• Join over 1.2 million students every month
  • Accelerate your learning by 29%
  • Unlimited access from just £6.99 per month

What contribution do the Witches make to the play Macbeth?

Extracts from this document...


What contribution do the Witches make to the play? The height of religion during and the Elizabethan period, gave way to a huge fascinating belief in Witches, which resulted in persecution on a terrifyingly large scale. This belief would have had major influence over Shakespeare's decision to portray the evil and darkness present in his play of Macbeth, as the audience at the time would have been able to understand the hideousness, and evil luring in the three `weird sisters'. The Oxford English dictionary also states that a Witch is believed to be `a girl or woman capable of enchanting or bewitching a man' and this belief is strongly portrayed in Macbeth as he is taken in by the Witches convincing, manipulative words. The Elizabethan illusion of a witch ranged from the `ugly hag' with the dark cloak, black cat and carbuncled nose to anyone who possessed a `devils mark' which meant that Satan had sucked their blood in exchange for a `familiar' that became their evil servant. Today, portrayal of the witches has changed dramatically. The fearful `black and midnight hags' have become unbelievable, and instead in their place have come attractive, enticing females and even children, to show that anyone can appear as the `innocent flower but be the serpent under't' Throughout the play, the witches work hard to place evil in Macbeth, so he will go on to help them in infecting the Scotland's body politic that without being fully intact, causes chaos and destruction, creating a hell on Earth. The Witches work for themselves only and have major contribution to the plot, as without them, the events that run throughout the play, would not be orchestrated without their sinister evil characters and actions. We meet the Witches at the very start of the play in a desolate place, a place outside society and morals. Hell has been described as being desolate in the past, which reflects the evil in the Witches. ...read more.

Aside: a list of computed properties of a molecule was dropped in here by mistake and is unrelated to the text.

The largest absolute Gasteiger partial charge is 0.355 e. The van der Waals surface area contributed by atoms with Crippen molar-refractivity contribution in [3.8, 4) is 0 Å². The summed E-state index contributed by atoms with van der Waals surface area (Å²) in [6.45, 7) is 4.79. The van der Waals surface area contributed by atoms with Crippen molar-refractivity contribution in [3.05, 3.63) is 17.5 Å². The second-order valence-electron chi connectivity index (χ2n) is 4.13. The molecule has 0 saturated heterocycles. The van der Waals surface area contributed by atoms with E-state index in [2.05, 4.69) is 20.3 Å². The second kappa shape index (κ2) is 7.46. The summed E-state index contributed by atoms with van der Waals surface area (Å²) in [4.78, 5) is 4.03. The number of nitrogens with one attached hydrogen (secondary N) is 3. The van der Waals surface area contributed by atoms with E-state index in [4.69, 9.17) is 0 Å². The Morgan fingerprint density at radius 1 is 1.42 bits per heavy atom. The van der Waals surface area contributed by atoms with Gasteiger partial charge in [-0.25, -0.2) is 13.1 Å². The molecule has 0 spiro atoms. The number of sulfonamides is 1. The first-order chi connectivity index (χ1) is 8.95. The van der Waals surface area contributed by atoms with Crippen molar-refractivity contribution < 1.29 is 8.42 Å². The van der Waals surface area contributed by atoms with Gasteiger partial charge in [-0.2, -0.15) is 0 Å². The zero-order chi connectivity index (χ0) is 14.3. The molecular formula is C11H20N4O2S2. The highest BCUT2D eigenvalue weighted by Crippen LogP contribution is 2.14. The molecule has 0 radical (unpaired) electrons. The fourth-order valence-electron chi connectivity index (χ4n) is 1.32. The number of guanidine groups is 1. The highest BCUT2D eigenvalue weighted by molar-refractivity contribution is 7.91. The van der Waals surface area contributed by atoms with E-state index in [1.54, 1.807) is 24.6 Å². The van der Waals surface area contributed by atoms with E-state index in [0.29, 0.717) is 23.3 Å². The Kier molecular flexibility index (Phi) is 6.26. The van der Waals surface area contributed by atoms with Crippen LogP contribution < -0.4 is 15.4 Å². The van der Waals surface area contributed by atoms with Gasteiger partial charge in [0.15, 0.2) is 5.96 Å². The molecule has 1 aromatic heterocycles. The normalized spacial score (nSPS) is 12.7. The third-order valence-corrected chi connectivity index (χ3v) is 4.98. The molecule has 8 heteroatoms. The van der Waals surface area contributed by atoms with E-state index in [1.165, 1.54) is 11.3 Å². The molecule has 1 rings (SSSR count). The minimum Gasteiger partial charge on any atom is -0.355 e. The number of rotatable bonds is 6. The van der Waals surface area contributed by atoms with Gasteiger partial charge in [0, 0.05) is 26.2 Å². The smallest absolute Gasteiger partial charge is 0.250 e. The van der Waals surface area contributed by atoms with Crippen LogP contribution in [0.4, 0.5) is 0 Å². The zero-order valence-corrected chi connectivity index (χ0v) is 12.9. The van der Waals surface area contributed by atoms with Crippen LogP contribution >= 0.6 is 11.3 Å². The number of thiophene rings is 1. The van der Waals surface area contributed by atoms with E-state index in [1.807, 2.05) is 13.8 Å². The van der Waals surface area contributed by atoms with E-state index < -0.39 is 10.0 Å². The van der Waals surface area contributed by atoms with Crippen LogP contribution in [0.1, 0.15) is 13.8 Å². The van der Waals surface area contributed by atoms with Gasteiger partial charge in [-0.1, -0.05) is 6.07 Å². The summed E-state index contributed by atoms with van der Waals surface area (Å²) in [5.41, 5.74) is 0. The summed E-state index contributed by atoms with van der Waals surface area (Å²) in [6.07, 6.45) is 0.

A major concept of the play is the magical use of the number 3 and this is found in various parts of the play. Firstly there are three `weird sisters' and three prophecies and three apparitions. When in a ritual together the Witches recite `Thrice to thine, and thrice to mine, and thrice again, to make up nine.' Later, in Act 4 Scene 1 when creating their potion, the Witches use the magical number again as they chant `thrice the brindled cat hath mewed. Thrice and once the hedge-pig whined.' The number3 could also be considered in the deaths, as three main murder incidents occur; that of Duncan and the grooms, Banquo's and The Macduffs'. The magical number is very important to the Witches and they use it to bring them the chaos and destruction they long for, to Scotland. The Witches are referred to in the play as the three `weird sisters' reflecting the `three weird sisters of fate' who were evil and full of these supernatural powers they possess themselves. They are only ever referred to as Witches once, by the First Witch and later Macbeth calls them `filthy hags' and `juggling fiends', which describes all they represent. The Witches are also part of the good versus evil theme running through Macbeth. They present the evil and place this in Macbeth, whilst Duncan and Banquo represent the good side. Macbeth's kingdom is presented as a ludicrous parody of Duncan's, as it represents all that Duncan's was not. The play shows how evil can spread and the good can be left to suffer, but the good can get together to fight back and work against evil to sustain harmony back into the World. A major aim of the Witches is to destroy the body politic in Scotland. In the 16^th and 17^th Century it was believed that the country was like that of a body, with the natural hierarchy of the king being the head with his members following. ...read more.